To succeed, Biden may have to play by the rules Republicans have created. To get things done, he will be forced to issue executive orders, by-passing the Senate where it is possible to do so. This was what Obama was forced to do. He will also need to use executive orders to undo the damage to our regulatory and immigration systems by President Trump’s excessive use of executive orders.
At the same time, not only President Biden and Democrats, but Republicans as well, will need to deal with the reality that Trumpism will remain a potent force in American politics. When the Republican Party funded and organised the Birther Movement and the Tea Party to counter Obama’s appeal, they ushered in a wave of race-based populism. This may have served the Republicans’ short-term goal of taking control of Congress in 2010, but the angry beast they created back then devoured them first. Across the country, fearful of alienating this base, more traditional conservative Republicans felt forced to take increasingly hardline uncompromising stances.
When Donald Trump first entered the 2016 presidential contest, the Republican establishment dismissed his candidacy, certain that a more traditional Mitt Romney-style conservative Republican would win the nomination. They were wrong. And despite their initial disgust for Trump’s xenophobia and bigotry, crude and vulgar language, and his shocking incitement to violence, they eventually fell in line, once again fearful of angering his supporters — the very base they had helped to create.
As a result of their complicity, new and more virulent movements have taken root in this base, from the QAnon conspiracy cult to the xenophobic and racist Christian Patriot churches, and militant groups like the Proud Boys, the Boogaloo Bois, and a host of armed militias that have sprung up nationwide. All of which have received varying degrees of endorsement from the president.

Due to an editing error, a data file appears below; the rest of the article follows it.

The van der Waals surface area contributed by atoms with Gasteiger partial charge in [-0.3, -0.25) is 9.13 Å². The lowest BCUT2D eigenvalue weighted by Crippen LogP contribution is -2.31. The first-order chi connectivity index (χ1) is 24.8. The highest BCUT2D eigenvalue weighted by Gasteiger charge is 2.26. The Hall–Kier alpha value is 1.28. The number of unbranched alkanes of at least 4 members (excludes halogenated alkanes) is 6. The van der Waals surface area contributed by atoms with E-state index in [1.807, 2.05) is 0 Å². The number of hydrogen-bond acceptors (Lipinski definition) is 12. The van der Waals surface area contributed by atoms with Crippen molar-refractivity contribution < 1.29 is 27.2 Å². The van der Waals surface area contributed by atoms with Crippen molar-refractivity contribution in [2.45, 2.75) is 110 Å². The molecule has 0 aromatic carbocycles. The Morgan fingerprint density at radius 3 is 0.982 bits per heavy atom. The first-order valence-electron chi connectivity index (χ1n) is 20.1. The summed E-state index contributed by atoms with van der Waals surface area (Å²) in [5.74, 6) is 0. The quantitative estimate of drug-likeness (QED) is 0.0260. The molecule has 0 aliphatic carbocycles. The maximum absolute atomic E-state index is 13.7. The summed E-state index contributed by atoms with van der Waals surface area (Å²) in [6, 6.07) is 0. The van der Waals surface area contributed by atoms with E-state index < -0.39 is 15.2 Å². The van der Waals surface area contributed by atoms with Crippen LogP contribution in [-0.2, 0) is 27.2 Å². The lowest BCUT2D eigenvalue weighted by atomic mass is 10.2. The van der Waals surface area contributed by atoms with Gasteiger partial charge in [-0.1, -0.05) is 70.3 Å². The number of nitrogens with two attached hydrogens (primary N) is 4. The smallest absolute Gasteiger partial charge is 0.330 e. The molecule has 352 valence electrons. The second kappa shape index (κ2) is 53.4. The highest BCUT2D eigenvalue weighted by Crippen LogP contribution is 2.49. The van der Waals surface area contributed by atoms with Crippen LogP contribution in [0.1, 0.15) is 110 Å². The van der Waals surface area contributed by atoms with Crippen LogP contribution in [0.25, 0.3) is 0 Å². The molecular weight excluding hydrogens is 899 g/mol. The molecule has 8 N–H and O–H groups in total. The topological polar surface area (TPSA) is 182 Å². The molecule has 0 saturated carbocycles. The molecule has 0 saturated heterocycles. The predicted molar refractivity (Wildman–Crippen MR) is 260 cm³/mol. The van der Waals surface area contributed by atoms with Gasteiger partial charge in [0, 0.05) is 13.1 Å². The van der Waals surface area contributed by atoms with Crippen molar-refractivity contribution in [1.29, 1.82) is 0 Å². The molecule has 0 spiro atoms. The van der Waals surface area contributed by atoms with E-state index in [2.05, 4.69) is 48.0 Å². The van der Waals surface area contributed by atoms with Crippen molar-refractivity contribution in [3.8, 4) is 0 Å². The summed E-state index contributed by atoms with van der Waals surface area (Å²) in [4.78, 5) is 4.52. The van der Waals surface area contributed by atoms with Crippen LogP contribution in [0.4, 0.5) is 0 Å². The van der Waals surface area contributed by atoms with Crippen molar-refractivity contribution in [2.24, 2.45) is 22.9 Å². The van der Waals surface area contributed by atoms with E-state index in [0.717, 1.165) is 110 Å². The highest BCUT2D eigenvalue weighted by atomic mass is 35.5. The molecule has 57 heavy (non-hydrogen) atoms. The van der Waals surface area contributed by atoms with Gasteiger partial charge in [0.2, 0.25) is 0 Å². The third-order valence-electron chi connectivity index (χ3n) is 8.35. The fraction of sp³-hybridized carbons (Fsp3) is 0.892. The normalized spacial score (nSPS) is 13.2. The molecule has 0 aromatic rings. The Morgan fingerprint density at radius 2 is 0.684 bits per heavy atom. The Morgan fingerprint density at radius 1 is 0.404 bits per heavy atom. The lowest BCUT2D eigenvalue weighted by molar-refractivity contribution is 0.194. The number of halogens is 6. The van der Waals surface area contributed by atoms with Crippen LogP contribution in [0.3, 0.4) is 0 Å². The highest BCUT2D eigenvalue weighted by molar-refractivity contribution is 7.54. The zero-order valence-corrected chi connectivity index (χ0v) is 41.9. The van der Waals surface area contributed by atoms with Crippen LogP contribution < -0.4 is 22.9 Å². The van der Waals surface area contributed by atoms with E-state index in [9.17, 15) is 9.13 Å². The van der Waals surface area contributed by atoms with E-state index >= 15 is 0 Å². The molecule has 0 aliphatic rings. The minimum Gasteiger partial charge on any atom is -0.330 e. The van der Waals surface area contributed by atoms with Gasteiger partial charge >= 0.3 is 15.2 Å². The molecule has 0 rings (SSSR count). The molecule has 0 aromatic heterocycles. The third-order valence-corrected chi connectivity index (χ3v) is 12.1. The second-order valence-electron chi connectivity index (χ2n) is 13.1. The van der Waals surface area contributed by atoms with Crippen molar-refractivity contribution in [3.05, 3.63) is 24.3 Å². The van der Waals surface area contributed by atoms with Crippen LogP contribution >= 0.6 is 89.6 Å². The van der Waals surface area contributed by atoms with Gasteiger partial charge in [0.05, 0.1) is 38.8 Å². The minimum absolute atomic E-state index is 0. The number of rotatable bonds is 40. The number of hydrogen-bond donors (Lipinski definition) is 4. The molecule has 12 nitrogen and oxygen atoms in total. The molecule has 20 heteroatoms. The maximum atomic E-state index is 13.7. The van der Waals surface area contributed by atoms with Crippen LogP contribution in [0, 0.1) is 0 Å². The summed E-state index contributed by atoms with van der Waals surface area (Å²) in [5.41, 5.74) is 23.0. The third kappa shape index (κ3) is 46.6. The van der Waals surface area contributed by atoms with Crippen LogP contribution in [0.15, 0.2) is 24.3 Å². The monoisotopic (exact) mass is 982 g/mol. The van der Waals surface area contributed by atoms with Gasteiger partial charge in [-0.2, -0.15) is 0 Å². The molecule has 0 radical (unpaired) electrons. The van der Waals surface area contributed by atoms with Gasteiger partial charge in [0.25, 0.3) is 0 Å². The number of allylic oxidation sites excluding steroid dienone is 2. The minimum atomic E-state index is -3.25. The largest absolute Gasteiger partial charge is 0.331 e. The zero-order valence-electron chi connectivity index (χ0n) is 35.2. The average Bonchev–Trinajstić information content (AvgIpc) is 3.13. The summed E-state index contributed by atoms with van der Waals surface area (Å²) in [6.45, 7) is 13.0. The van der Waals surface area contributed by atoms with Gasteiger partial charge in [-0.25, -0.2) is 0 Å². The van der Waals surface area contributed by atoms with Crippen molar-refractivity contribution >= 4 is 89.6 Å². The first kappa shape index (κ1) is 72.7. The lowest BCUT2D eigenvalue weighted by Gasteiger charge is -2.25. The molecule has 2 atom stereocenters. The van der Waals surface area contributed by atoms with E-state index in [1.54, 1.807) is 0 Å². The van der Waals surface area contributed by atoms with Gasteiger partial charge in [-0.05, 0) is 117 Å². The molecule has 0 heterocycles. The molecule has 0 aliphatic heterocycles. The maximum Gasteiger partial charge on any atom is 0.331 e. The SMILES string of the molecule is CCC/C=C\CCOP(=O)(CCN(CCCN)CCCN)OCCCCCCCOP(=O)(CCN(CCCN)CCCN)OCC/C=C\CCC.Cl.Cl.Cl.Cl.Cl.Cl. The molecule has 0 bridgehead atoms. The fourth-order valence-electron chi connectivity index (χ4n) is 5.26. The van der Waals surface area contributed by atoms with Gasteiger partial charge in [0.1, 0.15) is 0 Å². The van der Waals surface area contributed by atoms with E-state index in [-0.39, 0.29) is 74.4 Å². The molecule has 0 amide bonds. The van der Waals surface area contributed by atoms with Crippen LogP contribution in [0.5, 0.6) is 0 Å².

The fact that Donald Trump won the votes of over 70 million Americans means that while he has lost the election, his appeal will remain. Republicans will either make a concerted effort to tame this phenomenon or they will see not only the continued drift of their party toward extremism, but the danger of violence in cities across the US. This too is clear.
It seems clear that, as Donald Trump said a few weeks ago, “This will not end well.” Far from being over, this election may very well continue to play out for weeks to come. Trump and the Republican Party have been telegraphing their strategy for over a month now. They will continue to challenge to validity of the vote in court. They will demand recounts. They will incite their followers to demonstrate at vote-counting facilities. In the end, many Americans will lose faith in the electoral process and America’s democracy will be tarnished in the eyes of the world. That much is clear.